Patricia Skinner is a hard working SEO with a dilemma: she has run into a few clients who never paid her for her services. She spent hours working on website development, design, and SEO strategy only to be promised fees that she never received. She found profitable keywords to help companies rank well against their competitors.
But her clients never actually paid up.
Sure, you probably had your own clients like this, and most of us are in a position where we could do something that would require them to hire a reputation management firm to fix. She's not entirely happy, and she's likely within her rights to expose them as bad clients, but instead, she ends her article with a good piece of advice:
If you’re reading this and you know you’re a shifty-eyed little bugger who owes someone money for work they’ve done, be a human being and pay them before your karma catches up with you.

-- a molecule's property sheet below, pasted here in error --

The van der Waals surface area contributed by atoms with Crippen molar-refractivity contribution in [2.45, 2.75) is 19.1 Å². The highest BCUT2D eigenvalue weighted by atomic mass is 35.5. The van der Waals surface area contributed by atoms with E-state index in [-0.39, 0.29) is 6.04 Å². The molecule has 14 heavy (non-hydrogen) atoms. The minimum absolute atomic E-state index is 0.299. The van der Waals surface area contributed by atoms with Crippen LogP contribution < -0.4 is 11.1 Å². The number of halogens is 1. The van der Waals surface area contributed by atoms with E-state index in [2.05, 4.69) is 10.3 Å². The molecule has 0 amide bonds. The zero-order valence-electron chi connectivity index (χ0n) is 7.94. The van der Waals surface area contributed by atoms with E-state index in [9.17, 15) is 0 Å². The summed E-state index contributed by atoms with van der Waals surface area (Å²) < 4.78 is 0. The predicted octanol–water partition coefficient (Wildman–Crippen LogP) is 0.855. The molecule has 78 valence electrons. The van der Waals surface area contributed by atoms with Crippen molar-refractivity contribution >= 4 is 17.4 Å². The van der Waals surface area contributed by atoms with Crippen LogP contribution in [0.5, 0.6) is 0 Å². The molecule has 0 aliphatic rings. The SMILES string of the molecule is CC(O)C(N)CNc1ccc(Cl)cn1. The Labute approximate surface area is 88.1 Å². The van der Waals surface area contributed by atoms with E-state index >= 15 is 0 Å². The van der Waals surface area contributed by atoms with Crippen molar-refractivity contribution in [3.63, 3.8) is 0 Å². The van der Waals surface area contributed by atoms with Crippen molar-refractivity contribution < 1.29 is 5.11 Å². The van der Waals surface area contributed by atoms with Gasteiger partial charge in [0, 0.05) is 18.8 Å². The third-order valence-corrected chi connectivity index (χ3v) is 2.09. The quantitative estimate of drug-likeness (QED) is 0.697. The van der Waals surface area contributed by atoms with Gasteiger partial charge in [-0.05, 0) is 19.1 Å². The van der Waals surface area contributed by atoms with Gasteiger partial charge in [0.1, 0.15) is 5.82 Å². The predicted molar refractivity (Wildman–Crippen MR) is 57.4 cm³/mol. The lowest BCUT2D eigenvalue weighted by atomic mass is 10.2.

The discussion has moved onto Sphinn where there's a lot of good feedback with regards to what should be done.
Barry Welford says that with the Internet being more open, we're held to higher standards and that "[i]t's better to create a good reputation than to have to manage your reputation in order to control damage caused by less than honorable acts."
Another suggestion is to strongly enforce contracts. If that fails, there's a small claims court. IncrediBILL gives some pretty good advice about the courts:
If you're in the US, small claims court is your friend. It's cheap, no lawyers involved, and most people settle right away once they know it's serious. Forget online reputations, most people don't want a judgement against them screwing up their credit.
Barry adds that credit agencies will also go after people who don't pay up, and they'll take a percentage. That's also useful to know.
Forum discussion continues at Sphinn.